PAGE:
Writing Spiders

I have a writing spider in my backyard. 

It is quite special as she made her web and staked out her territory when I cleaned up the back yard a couple of weekends ago.

Post coming soon.  Here is the link to a ton of info on the writing spider. http://bss.sfsu.edu/holzman/courses/Fall%2003%20project/writing_spider.htm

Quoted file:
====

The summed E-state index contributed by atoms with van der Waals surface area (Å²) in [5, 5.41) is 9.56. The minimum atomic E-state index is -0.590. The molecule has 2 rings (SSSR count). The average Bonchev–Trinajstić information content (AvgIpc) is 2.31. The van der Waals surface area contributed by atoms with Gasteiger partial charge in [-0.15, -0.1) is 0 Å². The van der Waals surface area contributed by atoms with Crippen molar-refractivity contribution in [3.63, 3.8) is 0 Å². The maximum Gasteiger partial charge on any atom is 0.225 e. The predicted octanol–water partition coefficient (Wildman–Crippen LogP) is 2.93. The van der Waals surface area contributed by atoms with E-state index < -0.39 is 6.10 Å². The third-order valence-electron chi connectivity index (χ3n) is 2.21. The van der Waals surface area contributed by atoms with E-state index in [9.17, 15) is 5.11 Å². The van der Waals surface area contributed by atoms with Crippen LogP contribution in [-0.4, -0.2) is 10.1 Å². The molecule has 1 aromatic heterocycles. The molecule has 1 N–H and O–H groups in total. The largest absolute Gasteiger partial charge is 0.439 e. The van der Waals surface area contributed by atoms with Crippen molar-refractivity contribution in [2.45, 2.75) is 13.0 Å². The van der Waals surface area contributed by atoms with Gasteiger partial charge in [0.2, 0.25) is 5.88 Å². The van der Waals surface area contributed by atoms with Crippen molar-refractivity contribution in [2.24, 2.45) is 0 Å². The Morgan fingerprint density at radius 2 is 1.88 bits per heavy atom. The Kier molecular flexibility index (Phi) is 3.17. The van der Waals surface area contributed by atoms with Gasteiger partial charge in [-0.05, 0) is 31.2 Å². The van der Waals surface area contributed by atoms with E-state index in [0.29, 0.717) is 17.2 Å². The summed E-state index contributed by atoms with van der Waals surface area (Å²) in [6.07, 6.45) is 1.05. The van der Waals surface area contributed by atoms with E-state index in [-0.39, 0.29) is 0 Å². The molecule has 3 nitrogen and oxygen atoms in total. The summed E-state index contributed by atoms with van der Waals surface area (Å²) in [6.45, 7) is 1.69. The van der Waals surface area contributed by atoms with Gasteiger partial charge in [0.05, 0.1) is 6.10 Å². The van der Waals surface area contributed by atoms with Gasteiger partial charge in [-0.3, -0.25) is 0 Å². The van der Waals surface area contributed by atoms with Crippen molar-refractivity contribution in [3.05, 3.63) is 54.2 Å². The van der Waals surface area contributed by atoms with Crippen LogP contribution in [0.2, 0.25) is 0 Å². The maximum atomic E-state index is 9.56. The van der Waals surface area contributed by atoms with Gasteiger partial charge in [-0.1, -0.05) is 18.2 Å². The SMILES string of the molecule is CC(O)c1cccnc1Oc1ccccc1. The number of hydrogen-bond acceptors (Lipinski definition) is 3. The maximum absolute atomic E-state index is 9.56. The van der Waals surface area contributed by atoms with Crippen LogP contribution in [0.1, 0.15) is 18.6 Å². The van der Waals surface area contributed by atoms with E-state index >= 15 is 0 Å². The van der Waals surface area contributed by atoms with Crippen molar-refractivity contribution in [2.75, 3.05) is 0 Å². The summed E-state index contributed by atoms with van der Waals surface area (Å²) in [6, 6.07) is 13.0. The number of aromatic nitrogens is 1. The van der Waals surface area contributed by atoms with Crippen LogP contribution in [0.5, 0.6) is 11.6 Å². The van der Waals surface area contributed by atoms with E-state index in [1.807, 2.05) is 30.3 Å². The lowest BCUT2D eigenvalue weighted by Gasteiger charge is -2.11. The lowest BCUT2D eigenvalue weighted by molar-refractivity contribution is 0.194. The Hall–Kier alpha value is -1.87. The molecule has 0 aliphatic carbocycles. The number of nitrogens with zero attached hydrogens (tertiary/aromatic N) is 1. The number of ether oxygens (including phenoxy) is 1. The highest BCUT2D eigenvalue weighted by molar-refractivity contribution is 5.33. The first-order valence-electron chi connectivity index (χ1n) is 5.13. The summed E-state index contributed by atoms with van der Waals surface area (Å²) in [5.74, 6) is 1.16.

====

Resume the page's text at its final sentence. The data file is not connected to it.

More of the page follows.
Argiope aurantia (the yellow garden spider, the yellow and black garden spider, the black and yellow argiope, the golden orb weaver, yellow argiope, or the writing spider) is an orb-weaver. Orb weavers are famous, not only because of their debut in Charlotte’s Web, but because of the incredible webs they spin. E.B. White describes one of the webs in his cherished children’s story: “On foggy mornings, Charlotte's web was truly a thing of beauty. This morning each thin strand was decorated with dozens of tiny beads of water. The web glistened in the light and made a pattern of loveliness and mystery, like a delicate veil” (White 1952). Orb weavers are truly the artists of the Animal kingdom. Strands of silk are woven into intricate patterns; the “Writing Spider,” in particular, earned her name because she weaves a series of characteristic x’s through the center of her web, called stabilimenta (Castillo 1997). Spinning webs of the finest silks is no easy task. A typical web can take hours to construct and its beauty is fleeting: Argiope aurantia destroys, eats and then rebuilds her web every night (Moran 2003). A perfectionist? Maybe, but the Golden Orb weaver needs to be. The strength of the web is life; it must be able to hold prey thousands of time its weight.

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